The office of Ruiz-Healy sports a little lob at Trump, If this were my wall, I’d decorate it, a piece which employs the wallpaper design surmounted with a felt replication of an unfolded macaroon box. A testament to Amado’s endless openness to new forms, he acquired the macaroons in a barter with a San Antonio bakery, which purchased a piece of his work with cash augmented by a sizable tab which took the artist seven months to use up. He sometimes used the tab for pastries for the gallery staff at Ruiz-Healy, hence the repeated exposure to macaroon boxes and the subsequent disassembly of one of them.
One of Amado’s playful, daily rituals was revealed by his previous show at Ruiz-Healy—that of making his bed differently each day—and now, with this show Becoming, as a natural outcome of that habit, he has had to lie in that bed for two years, but now he’s awakening into whatever comes next. He says this show “is a good stopping point, but felt is such a great material it’s gonna be hard. It’s like an addiction.”
So it is this quest, more of a wandering spiral than a direct line of search, that births new ideas for Amado, whether he’s channeling Yves Klein in his treatment of a chicharrón, replicating pills in felt, finding a use for scraps or just randomly stumbling upon the products of a hyper-industrial age, he’s happy to welcome you to his world. He’s becoming.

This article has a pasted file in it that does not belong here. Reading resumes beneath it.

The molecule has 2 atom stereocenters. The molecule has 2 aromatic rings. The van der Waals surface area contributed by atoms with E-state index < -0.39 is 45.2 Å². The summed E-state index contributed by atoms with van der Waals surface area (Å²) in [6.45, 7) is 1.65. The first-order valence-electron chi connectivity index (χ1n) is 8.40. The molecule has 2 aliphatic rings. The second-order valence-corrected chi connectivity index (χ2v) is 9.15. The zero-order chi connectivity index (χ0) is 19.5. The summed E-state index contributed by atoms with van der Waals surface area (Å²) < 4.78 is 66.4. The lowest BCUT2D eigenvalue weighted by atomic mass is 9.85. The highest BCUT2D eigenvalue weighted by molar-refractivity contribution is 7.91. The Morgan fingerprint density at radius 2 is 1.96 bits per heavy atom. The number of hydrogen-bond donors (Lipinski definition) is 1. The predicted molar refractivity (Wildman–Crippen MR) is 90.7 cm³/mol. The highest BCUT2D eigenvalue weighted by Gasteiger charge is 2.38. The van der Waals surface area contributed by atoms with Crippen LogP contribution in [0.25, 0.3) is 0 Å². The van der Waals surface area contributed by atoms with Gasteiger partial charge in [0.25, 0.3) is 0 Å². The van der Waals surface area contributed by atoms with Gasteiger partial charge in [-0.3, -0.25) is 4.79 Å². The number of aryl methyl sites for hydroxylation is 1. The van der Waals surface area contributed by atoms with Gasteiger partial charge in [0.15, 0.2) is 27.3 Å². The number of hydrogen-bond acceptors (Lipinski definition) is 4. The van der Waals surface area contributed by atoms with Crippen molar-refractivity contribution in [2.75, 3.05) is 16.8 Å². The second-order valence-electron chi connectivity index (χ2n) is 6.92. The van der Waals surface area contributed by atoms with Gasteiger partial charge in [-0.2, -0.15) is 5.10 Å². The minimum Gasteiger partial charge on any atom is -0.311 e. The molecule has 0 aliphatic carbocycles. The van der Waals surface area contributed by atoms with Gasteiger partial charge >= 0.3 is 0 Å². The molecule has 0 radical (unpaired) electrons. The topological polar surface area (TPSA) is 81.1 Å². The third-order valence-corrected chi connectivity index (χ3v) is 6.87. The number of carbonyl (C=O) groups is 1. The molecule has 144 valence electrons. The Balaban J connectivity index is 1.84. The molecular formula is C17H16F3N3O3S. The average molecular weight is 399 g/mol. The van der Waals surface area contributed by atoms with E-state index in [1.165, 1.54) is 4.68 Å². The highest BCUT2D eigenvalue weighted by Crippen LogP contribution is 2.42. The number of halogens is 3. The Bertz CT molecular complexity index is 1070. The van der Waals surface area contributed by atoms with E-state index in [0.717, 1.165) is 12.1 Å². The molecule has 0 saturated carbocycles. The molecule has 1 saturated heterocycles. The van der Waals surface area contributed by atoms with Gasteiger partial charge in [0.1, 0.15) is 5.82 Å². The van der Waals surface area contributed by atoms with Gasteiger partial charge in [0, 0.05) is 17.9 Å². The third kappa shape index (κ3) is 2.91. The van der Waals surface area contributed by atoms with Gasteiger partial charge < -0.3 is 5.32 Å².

*I simply refuse to use the word “practice.”
**This work is an exception to my personal distaste for artists who include animals in their work, in this case because Amado cared for them during the show and took them home afterwards, even birthing two squabs in his studio. The wing-clipped doves were caged when he discovered them at a flea market in search of materials. I use the word distaste perhaps too politely—I hate art that exploits animals. Talking to you Damien Hirst.
Through April 29 at Ruiz-Healy Art in San Antonio.